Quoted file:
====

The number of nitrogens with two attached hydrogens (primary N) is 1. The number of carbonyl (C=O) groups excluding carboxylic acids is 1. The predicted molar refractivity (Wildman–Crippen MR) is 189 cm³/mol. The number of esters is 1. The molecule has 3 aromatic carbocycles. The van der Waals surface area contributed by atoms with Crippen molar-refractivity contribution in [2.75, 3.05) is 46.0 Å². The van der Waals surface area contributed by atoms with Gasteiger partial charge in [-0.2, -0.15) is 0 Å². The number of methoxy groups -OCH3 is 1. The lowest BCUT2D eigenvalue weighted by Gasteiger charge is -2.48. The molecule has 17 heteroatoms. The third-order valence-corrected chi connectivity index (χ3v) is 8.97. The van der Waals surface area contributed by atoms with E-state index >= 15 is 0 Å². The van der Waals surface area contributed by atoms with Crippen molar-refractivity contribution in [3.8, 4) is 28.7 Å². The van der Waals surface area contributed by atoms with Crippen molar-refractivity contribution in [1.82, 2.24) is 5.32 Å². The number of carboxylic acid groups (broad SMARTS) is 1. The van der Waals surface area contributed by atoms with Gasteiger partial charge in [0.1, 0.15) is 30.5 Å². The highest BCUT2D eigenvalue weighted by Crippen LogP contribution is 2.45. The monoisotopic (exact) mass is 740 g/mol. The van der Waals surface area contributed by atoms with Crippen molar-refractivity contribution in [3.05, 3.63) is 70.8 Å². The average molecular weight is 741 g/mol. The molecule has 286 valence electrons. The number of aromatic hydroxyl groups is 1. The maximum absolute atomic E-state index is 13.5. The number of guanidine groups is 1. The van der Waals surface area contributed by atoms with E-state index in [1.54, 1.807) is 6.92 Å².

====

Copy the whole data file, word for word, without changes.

The number of nitrogens with two attached hydrogens (primary N) is 1. The number of carbonyl (C=O) groups excluding carboxylic acids is 1. The predicted molar refractivity (Wildman–Crippen MR) is 189 cm³/mol. The number of esters is 1. The molecule has 3 aromatic carbocycles. The van der Waals surface area contributed by atoms with Crippen molar-refractivity contribution in [2.75, 3.05) is 46.0 Å². The van der Waals surface area contributed by atoms with Gasteiger partial charge in [-0.2, -0.15) is 0 Å². The number of methoxy groups -OCH3 is 1. The lowest BCUT2D eigenvalue weighted by Gasteiger charge is -2.48. The molecule has 17 heteroatoms. The third-order valence-corrected chi connectivity index (χ3v) is 8.97. The van der Waals surface area contributed by atoms with E-state index >= 15 is 0 Å². The van der Waals surface area contributed by atoms with Crippen molar-refractivity contribution in [3.8, 4) is 28.7 Å². The van der Waals surface area contributed by atoms with Crippen molar-refractivity contribution in [1.82, 2.24) is 5.32 Å². The number of carboxylic acid groups (broad SMARTS) is 1. The van der Waals surface area contributed by atoms with Gasteiger partial charge in [0.1, 0.15) is 30.5 Å². The highest BCUT2D eigenvalue weighted by Crippen LogP contribution is 2.45. The monoisotopic (exact) mass is 740 g/mol. The van der Waals surface area contributed by atoms with Crippen molar-refractivity contribution in [3.05, 3.63) is 70.8 Å². The average molecular weight is 741 g/mol. The molecule has 286 valence electrons. The number of aromatic hydroxyl groups is 1. The maximum absolute atomic E-state index is 13.5. The number of guanidine groups is 1. The van der Waals surface area contributed by atoms with E-state index in [1.54, 1.807) is 6.92 Å².